How to develop your marketers when you’re not one

Marketers hold two of the three pillars of your school’s intangible capital*: people strategy and brand strategy. To fully realise their potential, it is incumbent upon you to offer professional development (PD) to your marketing team. As such, it’s refreshing to consider how to do it, not just why it should be done.

School Heads unfamiliar with the marketing sector might be comforted to know that marketing is typically a non-core function for most businesses, and training modes reflect this. There is nothing inherently challenging for schools in this regard.

To effectively manage the PD process, you first need to gain clarity around which hard and soft skills your marketers need (and want) to develop.

The framework you co-create from here will pivot on the fundamentals of communication, goal-setting, measuring … and celebrating your wins.

You know why …

According to one recent study1, corporate Australia is struggling to recruit and retain talent, with most frustrations felt around marketing roles (83 percent). Topping the list of attraction strategies are greater remuneration (63 percent) and flexible working arrangements (also 63 percent); not far off the pace is expanding career development opportunities (47 percent).

You might not consider schools part of ‘corporate Australia’, and granted they are run differently, but the retention and attraction challenges are equally as complex across all sectors.

Here’s the how …

Whether it’s conferences, courses, mentorships or meet-ups; be it online, offline or a combination of both, accredited or otherwise and over whichever duration is best suited to your team’s needs; my encouragement to school Heads is, first and foremost, talk to your marketing head.

A common denominator among good marketing professionals is that they tend to have a pretty clear sense of how they want to be developed and they are used to going to their line manager with suggestions.

The marketing strategy should also be a focus point. Review this with your marketing head to understand what it is you are trying to achieve and what added skills or insights will get you there.

Go hard

A lot of marketing execution involves managing projects and deadlines. This is reflected in the training built around this job type, which is mostly centred on upskilling in technical areas – what we regularly call the ‘hard skills’. The top five hard skills are digital, customer insight, data and analytics, user experience (UX) and design.

Mid-weight marketers love hard skills development and should know which institutes and courses are worth the investment. School Heads can get a better grasp by looking into Association for Data-Driven Marketing & Advertising (ADMA), the Australian Marketing Institute (AMI) or the Digital Marketing Institute. The marketing industry’s trade journals, Mumbrella, B&T and AdNews are also great resources for events, seminars and courses.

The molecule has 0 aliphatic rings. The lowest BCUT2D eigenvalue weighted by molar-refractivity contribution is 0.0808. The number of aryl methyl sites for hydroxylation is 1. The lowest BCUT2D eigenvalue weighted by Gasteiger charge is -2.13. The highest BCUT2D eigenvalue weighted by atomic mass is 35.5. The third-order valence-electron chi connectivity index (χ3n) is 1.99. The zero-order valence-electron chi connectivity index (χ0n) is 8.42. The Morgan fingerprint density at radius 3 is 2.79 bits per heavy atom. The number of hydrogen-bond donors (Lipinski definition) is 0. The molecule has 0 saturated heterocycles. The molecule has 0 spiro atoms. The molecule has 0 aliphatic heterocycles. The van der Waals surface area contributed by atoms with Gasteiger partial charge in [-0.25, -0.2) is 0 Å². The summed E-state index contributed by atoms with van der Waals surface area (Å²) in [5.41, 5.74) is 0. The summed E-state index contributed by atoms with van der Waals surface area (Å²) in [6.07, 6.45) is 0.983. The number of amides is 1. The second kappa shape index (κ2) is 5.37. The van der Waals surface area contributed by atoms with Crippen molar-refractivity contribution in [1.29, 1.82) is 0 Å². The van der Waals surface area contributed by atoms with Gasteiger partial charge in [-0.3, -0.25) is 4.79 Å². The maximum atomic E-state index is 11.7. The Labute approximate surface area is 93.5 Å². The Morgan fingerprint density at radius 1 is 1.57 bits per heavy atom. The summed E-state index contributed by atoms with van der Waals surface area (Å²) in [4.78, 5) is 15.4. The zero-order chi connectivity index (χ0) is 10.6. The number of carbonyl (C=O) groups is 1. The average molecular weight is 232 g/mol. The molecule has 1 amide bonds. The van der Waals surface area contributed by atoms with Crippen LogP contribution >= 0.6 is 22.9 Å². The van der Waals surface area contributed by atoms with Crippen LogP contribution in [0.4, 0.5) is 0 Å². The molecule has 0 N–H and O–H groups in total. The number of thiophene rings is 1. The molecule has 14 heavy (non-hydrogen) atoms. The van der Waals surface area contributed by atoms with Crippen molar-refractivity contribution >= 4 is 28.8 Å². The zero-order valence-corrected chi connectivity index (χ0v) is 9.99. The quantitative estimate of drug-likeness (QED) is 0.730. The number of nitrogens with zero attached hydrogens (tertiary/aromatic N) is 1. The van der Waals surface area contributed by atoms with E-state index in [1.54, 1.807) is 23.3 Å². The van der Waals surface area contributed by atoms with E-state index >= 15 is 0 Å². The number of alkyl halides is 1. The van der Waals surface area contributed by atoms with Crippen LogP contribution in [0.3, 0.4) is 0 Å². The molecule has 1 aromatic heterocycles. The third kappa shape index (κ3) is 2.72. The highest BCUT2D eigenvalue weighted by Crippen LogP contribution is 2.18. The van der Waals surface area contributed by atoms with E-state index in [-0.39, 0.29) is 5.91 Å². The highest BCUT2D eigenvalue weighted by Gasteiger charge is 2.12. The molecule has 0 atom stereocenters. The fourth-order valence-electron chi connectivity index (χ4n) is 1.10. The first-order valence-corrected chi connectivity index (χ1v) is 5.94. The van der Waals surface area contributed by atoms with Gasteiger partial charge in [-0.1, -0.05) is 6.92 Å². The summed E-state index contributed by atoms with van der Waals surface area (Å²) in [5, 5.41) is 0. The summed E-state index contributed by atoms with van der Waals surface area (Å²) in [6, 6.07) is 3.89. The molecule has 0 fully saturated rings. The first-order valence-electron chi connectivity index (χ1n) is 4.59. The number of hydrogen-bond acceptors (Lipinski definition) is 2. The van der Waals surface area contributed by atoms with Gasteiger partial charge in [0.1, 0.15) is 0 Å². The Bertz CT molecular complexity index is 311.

Marketers also thrive under mentorships. Finding a mentor requires a more personal conversation, which is well worth having. Considering the nature of the independent school community, you may find a suitable mentor within your own parent group. Keep an open mind and explore your options.

Soft skills and thought diversity

The difference between a good marketing director and an outstanding one is not their hard skills. It’s their soft skills.

In the past decade we’ve seen growth in entities such as The Marketing Academy and the Australian Marketing Institute, which are designed to be a melting pot of strong marketing talent all learning and developing with others outside of their sector.

This ‘out-of-sector/thought diversity’ improves your marketing head’s ability to contribute to the overall business strategy. So too does the sharper commercial edge that soft skill development yields. This is needed if they are to genuinely contribute to financial discussions within the school.

Plans in action

If your starting point is talking with your marketing head and outlining a program built around hard and soft skills, then your next step is to consider your resources. With so much on offer, it’s worth shopping around.

Once wants, needs, goals and resources are matched, the developmental framework to measure and propel their development can be created. It’s up to you and your marketing head to define what success looks like, as these indicators will vary from school to school … but enthusiasm is your first giveaway.

To manage the professional development of your marketing function, you need their input and you need to regularly engage in updates. Fortunately, their professional predisposition to creative thinking in this regard will make this rewarding endeavour a straightforward process.

* Intangible capital = overall business strategy, brand and marketing strategy, people strategy.
1 2019 Global Business & Spending Outlook conducted by Institutional Investor Thought Leadership Studio.

Simon Meyer is the CEO of Compono Talent Solutions, uniquely combining a bespoke approach to people strategy with talent optimisation. Simon sits on Advisory Boards for the National Basketball League (NBL), UTS’ Advanced MBA Program, Task and LifeChanger.

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